Cline had been selling the signs since he was a teenager but expanded his business to online sales in fall 2019. He did about $200 per month in sales on Etsy, at first. Thanks to a boost in his marketing, business exploded in late 2020. He racked up $170,000 in sales for the year and had to hire his younger sister to keep up with holiday orders.
"I'm not worried about tuition, I'll say that much. And my sister doesn't have to worry about it, either," he said.
His mentoring sessions with Kerns guided him through the growth, keeping him focused on future considerations such as expanding into a new building and promoting the more profitable direct sales from his website. Working with her and others helped put him in a position to work full-time on building his business after he graduates in May.
"They ask the tough questions and really make you flesh out your value proposition," he said.
Honing an idea
Kerns said she got the idea to start the fellows corps after Mani Bhuma, a senior in aerospace engineering, told her that while he had learned technical excellence at Iowa State, he needed to learn how to think and how to behave like an innovator. The program has far exceeded his expectations.
"It's everything that you could expect and more," he said.
For his big challenge, Bhuma is on a team working on space mining. Members meet every Saturday to build computer models of technology they're designing to mine asteroids for ice, minerals and soil. Mining extraterrestrial materials for use in space avoids the cost of launching those materials from Earth, which costs about $4,400 per pound.
"Turning ice into drinkable water would be crucial," said team member Ashwin Yedavalli, a senior in mechanical engineering.
Their professional practice coach is former Boeing CEO and Iowa State innovator in residence Dennis Muilenburg, who holds multi-week training sessions for the program and is individually coaching more than a dozen fellows. In his coaching role, Muilenburg said he looks to connect dots for students as they hone their ideas. For example, he helped the space mining team members zero in on the mechanisms used for drilling to develop their broad interest into a business plan.
"The water idea is quite brilliant," he said. "If you can find ice in space on an asteroid and bring it from low gravity to low gravity, that's a pretty cool solution."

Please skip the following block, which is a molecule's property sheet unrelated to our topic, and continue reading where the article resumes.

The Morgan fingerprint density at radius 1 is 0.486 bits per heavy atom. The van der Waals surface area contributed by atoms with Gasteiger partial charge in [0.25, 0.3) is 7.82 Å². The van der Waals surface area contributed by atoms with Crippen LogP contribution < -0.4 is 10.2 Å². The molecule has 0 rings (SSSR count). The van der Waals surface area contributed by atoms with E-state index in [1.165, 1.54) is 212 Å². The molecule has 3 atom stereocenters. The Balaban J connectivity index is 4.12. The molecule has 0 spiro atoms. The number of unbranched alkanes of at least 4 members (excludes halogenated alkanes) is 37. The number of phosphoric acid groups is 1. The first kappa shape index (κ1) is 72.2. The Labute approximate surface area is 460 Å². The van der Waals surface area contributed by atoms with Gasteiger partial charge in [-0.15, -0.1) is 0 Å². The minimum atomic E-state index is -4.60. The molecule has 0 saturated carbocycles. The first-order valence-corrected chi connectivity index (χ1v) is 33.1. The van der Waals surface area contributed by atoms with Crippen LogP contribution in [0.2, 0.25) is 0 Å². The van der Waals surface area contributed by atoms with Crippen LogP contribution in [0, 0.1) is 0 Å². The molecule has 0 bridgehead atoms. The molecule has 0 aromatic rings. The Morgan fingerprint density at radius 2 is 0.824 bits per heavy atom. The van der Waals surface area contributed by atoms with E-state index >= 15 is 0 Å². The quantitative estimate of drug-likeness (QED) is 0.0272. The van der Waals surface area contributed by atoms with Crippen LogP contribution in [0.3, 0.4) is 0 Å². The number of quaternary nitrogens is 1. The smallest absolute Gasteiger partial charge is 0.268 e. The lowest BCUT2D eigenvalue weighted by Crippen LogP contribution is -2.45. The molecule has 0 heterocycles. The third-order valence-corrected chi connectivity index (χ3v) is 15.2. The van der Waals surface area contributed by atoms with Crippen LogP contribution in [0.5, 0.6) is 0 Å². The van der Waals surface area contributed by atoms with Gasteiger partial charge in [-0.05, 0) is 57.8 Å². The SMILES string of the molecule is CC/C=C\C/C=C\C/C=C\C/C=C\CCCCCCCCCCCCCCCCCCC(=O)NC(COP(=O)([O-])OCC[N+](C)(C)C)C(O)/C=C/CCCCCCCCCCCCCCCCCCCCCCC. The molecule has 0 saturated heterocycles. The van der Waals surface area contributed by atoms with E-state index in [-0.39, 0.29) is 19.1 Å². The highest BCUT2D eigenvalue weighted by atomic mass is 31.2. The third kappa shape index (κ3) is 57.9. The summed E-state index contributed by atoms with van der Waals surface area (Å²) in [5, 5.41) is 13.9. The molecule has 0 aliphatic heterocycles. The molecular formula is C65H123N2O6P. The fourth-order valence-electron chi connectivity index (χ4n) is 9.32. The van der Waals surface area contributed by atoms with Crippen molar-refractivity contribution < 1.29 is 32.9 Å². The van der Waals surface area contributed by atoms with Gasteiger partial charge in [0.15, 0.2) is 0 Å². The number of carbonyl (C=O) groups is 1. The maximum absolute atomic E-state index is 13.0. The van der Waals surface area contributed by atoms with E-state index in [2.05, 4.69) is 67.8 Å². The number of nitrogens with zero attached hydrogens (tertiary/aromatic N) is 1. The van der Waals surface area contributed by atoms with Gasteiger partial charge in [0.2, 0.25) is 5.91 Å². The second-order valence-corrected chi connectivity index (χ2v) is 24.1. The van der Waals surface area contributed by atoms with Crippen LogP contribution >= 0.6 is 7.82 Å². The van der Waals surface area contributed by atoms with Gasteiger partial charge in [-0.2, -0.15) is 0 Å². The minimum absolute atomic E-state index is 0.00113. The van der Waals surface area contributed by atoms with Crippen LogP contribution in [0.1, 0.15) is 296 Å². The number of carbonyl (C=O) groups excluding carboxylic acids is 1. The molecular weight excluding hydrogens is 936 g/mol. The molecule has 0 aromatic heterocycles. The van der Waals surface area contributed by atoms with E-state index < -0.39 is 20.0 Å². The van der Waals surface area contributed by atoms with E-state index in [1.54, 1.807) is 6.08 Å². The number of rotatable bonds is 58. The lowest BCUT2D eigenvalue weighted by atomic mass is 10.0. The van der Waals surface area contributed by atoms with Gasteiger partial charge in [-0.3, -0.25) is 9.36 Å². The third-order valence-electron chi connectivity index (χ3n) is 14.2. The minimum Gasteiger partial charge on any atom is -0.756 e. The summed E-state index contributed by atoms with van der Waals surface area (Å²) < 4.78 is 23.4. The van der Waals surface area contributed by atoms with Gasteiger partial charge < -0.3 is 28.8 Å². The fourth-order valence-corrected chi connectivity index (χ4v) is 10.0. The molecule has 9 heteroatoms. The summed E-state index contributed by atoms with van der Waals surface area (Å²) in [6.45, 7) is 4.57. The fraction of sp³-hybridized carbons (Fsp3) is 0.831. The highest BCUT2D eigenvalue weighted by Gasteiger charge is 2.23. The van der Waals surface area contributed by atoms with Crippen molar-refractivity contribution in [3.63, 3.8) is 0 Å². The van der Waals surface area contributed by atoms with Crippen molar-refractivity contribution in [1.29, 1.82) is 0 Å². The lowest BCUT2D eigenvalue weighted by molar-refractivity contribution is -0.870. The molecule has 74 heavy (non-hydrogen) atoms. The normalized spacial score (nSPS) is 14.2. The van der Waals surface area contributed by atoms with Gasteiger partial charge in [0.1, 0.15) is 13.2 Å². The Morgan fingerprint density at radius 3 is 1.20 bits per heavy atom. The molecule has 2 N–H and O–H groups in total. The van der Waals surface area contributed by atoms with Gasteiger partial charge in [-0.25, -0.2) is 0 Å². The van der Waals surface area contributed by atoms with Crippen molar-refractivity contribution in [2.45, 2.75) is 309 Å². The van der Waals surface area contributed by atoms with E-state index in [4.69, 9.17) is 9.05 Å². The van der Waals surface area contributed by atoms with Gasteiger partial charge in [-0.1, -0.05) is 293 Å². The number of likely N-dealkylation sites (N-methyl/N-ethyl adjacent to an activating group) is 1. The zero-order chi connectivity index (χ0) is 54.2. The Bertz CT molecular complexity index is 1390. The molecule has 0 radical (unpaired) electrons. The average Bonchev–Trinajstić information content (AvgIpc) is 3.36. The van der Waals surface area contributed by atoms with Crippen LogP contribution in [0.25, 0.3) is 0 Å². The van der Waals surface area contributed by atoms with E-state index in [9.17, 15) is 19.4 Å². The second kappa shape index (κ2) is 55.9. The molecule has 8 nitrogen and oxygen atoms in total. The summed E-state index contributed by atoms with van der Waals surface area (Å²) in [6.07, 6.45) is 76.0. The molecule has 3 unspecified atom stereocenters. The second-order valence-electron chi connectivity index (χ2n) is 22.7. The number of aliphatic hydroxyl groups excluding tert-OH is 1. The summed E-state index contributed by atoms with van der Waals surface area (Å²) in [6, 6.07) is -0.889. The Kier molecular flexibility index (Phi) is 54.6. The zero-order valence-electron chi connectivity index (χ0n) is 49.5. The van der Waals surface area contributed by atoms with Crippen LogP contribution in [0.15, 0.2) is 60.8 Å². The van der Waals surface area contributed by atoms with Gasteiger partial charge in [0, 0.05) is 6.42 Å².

Muilenburg said he loves the audacity of the team's plan, the spirit it takes to attempt it and what the students will figure out along the way.
"Learning to have a big idea and then put the details together around it to turn that idea into a reality, working through the steps, is a process that's going to be valuable in your life," he said.
Listening to the buzz
About a dozen business leaders and another dozen faculty and staff are volunteering to coach fellows. The challenge team Stickney works with has two faculty coaches and is exploring how to automate existing technology to detect the sounds of insects. Currently, entomologists studying insect populations set traps to catch specimens, which is brutal and, for endangered insects, counterproductive, Stickney said.
"The more tests done on the rusty patched bumble bee, the more they're killed," he said.
Recording the sounds emanating from insects and using machine learning to process the data could allow a live feed showing where insects are, which would have numerous applications.
The idea was suggested to Stickney by entomology professor Matt O'Neal. Aerospace engineering department chair Alric Rothmayer is on board to help connect the team with aerospace engineering faculty and resources, potentially including the department's anechoic chamber, which would be a good place to test the software.
O'Neal said he initially got involved in innovation programs a couple months ago, and it's an interest that's fed on itself, in part because of the connections he gets to forge with students and faculty he wouldn't otherwise meet.
"I would not have had this meaningful interaction with engineers if not for Karen and the innovation program. It's unfortunate, but disciplines get siloed and colleges get siloed. This is an awesome opportunity to cross those silos," he said.